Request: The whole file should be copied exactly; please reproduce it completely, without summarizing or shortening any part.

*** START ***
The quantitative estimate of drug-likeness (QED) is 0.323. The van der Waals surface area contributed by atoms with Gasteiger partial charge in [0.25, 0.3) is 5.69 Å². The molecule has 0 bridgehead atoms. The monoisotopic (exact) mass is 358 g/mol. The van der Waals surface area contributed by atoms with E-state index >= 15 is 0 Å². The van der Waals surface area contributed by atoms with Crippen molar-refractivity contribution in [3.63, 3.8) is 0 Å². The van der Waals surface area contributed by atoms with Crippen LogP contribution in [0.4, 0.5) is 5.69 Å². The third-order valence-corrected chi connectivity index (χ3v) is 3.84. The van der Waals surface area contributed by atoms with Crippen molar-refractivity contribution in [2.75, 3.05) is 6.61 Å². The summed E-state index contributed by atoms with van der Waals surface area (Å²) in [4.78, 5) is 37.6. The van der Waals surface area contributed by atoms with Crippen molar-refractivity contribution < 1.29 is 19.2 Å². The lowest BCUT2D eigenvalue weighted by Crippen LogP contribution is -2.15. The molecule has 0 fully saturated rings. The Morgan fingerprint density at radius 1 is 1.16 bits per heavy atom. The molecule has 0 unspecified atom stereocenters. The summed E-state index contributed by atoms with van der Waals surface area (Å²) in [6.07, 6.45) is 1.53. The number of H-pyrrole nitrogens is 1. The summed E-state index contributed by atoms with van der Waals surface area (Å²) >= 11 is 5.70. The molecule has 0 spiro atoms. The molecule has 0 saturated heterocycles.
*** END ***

The quantitative estimate of drug-likeness (QED) is 0.323. The van der Waals surface area contributed by atoms with Gasteiger partial charge in [0.25, 0.3) is 5.69 Å². The molecule has 0 bridgehead atoms. The monoisotopic (exact) mass is 358 g/mol. The van der Waals surface area contributed by atoms with E-state index >= 15 is 0 Å². The van der Waals surface area contributed by atoms with Crippen molar-refractivity contribution in [3.63, 3.8) is 0 Å². The van der Waals surface area contributed by atoms with Crippen LogP contribution in [0.4, 0.5) is 5.69 Å². The third-order valence-corrected chi connectivity index (χ3v) is 3.84. The van der Waals surface area contributed by atoms with Crippen molar-refractivity contribution in [2.75, 3.05) is 6.61 Å². The summed E-state index contributed by atoms with van der Waals surface area (Å²) in [4.78, 5) is 37.6. The van der Waals surface area contributed by atoms with Crippen molar-refractivity contribution < 1.29 is 19.2 Å². The lowest BCUT2D eigenvalue weighted by Crippen LogP contribution is -2.15. The molecule has 0 fully saturated rings. The Morgan fingerprint density at radius 1 is 1.16 bits per heavy atom. The molecule has 0 unspecified atom stereocenters. The summed E-state index contributed by atoms with van der Waals surface area (Å²) in [6.07, 6.45) is 1.53. The number of H-pyrrole nitrogens is 1. The summed E-state index contributed by atoms with van der Waals surface area (Å²) >= 11 is 5.70. The molecule has 0 spiro atoms. The molecule has 0 saturated heterocycles.